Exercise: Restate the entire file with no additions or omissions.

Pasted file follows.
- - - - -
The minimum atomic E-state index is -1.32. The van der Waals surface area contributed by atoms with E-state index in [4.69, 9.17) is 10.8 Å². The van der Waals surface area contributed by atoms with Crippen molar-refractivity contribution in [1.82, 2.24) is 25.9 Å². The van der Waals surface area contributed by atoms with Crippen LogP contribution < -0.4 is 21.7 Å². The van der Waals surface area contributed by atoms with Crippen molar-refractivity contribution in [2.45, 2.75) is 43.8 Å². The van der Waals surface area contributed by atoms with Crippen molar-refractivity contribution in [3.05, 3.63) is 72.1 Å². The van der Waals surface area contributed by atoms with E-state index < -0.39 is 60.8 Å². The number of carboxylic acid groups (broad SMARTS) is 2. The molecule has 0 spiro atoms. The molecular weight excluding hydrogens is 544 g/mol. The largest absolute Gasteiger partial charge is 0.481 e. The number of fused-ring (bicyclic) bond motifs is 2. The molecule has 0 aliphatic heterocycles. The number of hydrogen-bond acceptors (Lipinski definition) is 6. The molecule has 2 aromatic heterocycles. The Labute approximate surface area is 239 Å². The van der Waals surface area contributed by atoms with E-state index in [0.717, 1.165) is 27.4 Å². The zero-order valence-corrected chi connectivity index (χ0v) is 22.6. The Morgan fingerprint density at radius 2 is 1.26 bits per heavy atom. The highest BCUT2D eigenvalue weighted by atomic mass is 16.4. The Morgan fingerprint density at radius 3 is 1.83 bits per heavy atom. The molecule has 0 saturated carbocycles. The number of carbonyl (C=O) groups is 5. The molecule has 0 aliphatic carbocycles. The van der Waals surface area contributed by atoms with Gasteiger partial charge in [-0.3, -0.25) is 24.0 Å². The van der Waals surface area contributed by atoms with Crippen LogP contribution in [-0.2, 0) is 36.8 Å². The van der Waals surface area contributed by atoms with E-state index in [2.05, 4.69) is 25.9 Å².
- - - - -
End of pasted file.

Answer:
The minimum atomic E-state index is -1.32. The van der Waals surface area contributed by atoms with E-state index in [4.69, 9.17) is 10.8 Å². The van der Waals surface area contributed by atoms with Crippen molar-refractivity contribution in [1.82, 2.24) is 25.9 Å². The van der Waals surface area contributed by atoms with Crippen LogP contribution < -0.4 is 21.7 Å². The van der Waals surface area contributed by atoms with Crippen molar-refractivity contribution in [2.45, 2.75) is 43.8 Å². The van der Waals surface area contributed by atoms with Crippen molar-refractivity contribution in [3.05, 3.63) is 72.1 Å². The van der Waals surface area contributed by atoms with E-state index < -0.39 is 60.8 Å². The number of carboxylic acid groups (broad SMARTS) is 2. The molecule has 0 spiro atoms. The molecular weight excluding hydrogens is 544 g/mol. The largest absolute Gasteiger partial charge is 0.481 e. The number of fused-ring (bicyclic) bond motifs is 2. The molecule has 0 aliphatic heterocycles. The number of hydrogen-bond acceptors (Lipinski definition) is 6. The molecule has 2 aromatic heterocycles. The Labute approximate surface area is 239 Å². The van der Waals surface area contributed by atoms with E-state index in [0.717, 1.165) is 27.4 Å². The zero-order valence-corrected chi connectivity index (χ0v) is 22.6. The Morgan fingerprint density at radius 2 is 1.26 bits per heavy atom. The highest BCUT2D eigenvalue weighted by atomic mass is 16.4. The Morgan fingerprint density at radius 3 is 1.83 bits per heavy atom. The molecule has 0 saturated carbocycles. The number of carbonyl (C=O) groups is 5. The molecule has 0 aliphatic carbocycles. The van der Waals surface area contributed by atoms with Gasteiger partial charge in [-0.3, -0.25) is 24.0 Å². The van der Waals surface area contributed by atoms with Crippen LogP contribution in [-0.2, 0) is 36.8 Å². The van der Waals surface area contributed by atoms with E-state index in [2.05, 4.69) is 25.9 Å².